US 6551997 B1
The present invention is directed to process for conditioning hair and skin in which the skin has applied to it a polypeptide having between 20 and 60 amino acids in a polypeptide, having cysteine as at least 10% of the amino acids units and proline as at least 5% of the amino acid units.
1. A process for conditioning hair which comprises contacting the hair with an effective conditioning concentration of a polypeptide having between 20 and 60 amino acids in a polypeptide, having between 10% and 15% of the amino acids units cysteine and between 6.6 and 10% of the amino acid units proline.
2. A process of
The present invention relates to synthetic polypeptides that are made by the reaction of amino acids to give specific compounds that have outstanding properties when applied to hair. The compounds of the present invention are rich relatively low molecular weight polypeptides, having a molecular weight up to 2000 Daltons. These polypeptides are rich in sulfur bearing amino acids, most specifically cysteine and are also rich in proline. This low molecular weight and the enhanced content of specific amino acids results in (a) essentially linear proteins; (b) penetration of the hair shaft due to lower molecular weight and (c) reaction with treated hair to reform di-sulfide bonds between the natural sulfur bearing amino acids in the hair protein and the polypeptide.
Human hair is treated in a number of ways that affect its structure. The relaxing of hair, bleaching of hair, and permanent waving of the hair are three examples of how chemicals are applied to the hair in an attempt to alter its structure. The processes all open up the disulfide bond that is present in hair. It is this disulfide bond that regulates the curl in the hair and many other properties. Since the treatment of hair is very harsh to the hair, it is highly desirable to apply materials to treat the hair to minimize ongoing damage and to preserve the intended effect. Proteins per se are not generally effective in conditioning hair, since they are too large in molecular weight to penetrate the hair. Polypeptides can be effective if they are low enough molecular weight to penetrate. Many companies call these polypeptides made by hydrolysis “proteins”.
Heretofore, these “proteins” applied to the hair for conditioning and antistatic effect have been made by hydrolysis of natural proteins. The hydrolysis procedure makes use of either acidic alkaline or enzymatic processes. These processes actually destroy peptide bonds giving a mixture of different molecular weight polypeptides, and amino acids. This approach results in materials that have low efficiency on the hair.
The reason for this low efficiency is the fact that in hydrolysis the entire protein is reacted giving many polypeptides that have little or no functionality on hair. This lack of functionality may be due to (a) the fact that the polypeptide segments are globular, rather than linear, (b) the polypeptide contains little or no sulfur rich amino acids and (c) the polypeptide fails to penetrate the hair because they are too high molecular weight to penetrate the hair. We have surprisingly found that by synthesizing the amino acid sequence of interest, rather than degrading natural proteins, a highly functional product can be achieved. The polypeptide we synthesize is referred to as engineered polypeptides and can either be made in the laboratory using a protein synthesizer or can be made using genetically modified microbes like bacteria. Interestingly, these proteins will therefore not be based upon animal protein, making them of interest to today's personal care market, where animal rights are a grave concern to many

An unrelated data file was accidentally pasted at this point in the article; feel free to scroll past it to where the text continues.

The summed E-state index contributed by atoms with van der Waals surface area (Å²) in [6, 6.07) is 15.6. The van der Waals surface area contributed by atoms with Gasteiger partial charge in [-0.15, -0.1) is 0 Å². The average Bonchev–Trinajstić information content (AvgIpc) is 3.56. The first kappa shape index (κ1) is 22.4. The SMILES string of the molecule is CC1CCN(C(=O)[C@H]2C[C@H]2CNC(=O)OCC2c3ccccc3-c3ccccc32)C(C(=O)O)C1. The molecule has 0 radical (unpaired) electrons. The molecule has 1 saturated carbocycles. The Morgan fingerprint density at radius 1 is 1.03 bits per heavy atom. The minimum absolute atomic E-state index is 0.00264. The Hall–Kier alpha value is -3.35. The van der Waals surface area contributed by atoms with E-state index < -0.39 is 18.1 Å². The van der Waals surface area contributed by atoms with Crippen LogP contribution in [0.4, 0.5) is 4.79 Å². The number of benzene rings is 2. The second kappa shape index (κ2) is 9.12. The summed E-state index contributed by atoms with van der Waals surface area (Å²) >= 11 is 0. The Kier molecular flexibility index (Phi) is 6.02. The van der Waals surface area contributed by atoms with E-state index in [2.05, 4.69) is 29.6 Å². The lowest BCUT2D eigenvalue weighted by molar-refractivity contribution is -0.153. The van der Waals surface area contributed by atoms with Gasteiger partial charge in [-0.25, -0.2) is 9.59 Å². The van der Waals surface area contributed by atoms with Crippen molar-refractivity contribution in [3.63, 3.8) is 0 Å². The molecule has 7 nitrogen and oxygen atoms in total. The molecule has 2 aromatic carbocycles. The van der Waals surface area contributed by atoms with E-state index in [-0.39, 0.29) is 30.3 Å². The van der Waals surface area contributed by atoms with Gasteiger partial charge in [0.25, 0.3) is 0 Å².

Typical of the hydrolyzed protein U.S. Pat. No. 5,314,873 issued on May 24, 1994 to Tomita et al. It discloses the treatment of milk protein by hydrolysis to make hair and skin treating agents. This patent and others like it make use of native proteins that are degraded into polypeptides. The elevate levels of sulfur rich amino acids and proline are absent from these compounds.
Therefore, it is an object of the present invention to provide specific polypeptides having a molecular weight of up to 2,000 Daltons that are rich in sulfur bearing amino acids like cysteine and are likewise rich in the amino acid proline.
It is also an objective of the present invention to provide a process for treating hair that comprises contacting the hair with an effective conditioning amount of a specific polypeptide having a molecular-weight of up to 2,000 Daltons that are rich in sulfur bearing amino acids like cysteine and are likewise rich in the amino acid proline.
The present invention is related to a sequence of amino acids having between 20 and 60 amino acids in a polypeptide. In the sequence having 20 amino acid units, at least 2 cysteine units and at least 1 proline unit are present. In a sequence having 60 amino acids in the polypeptide, at least 6 cysteine units and at least 3 proline units are present.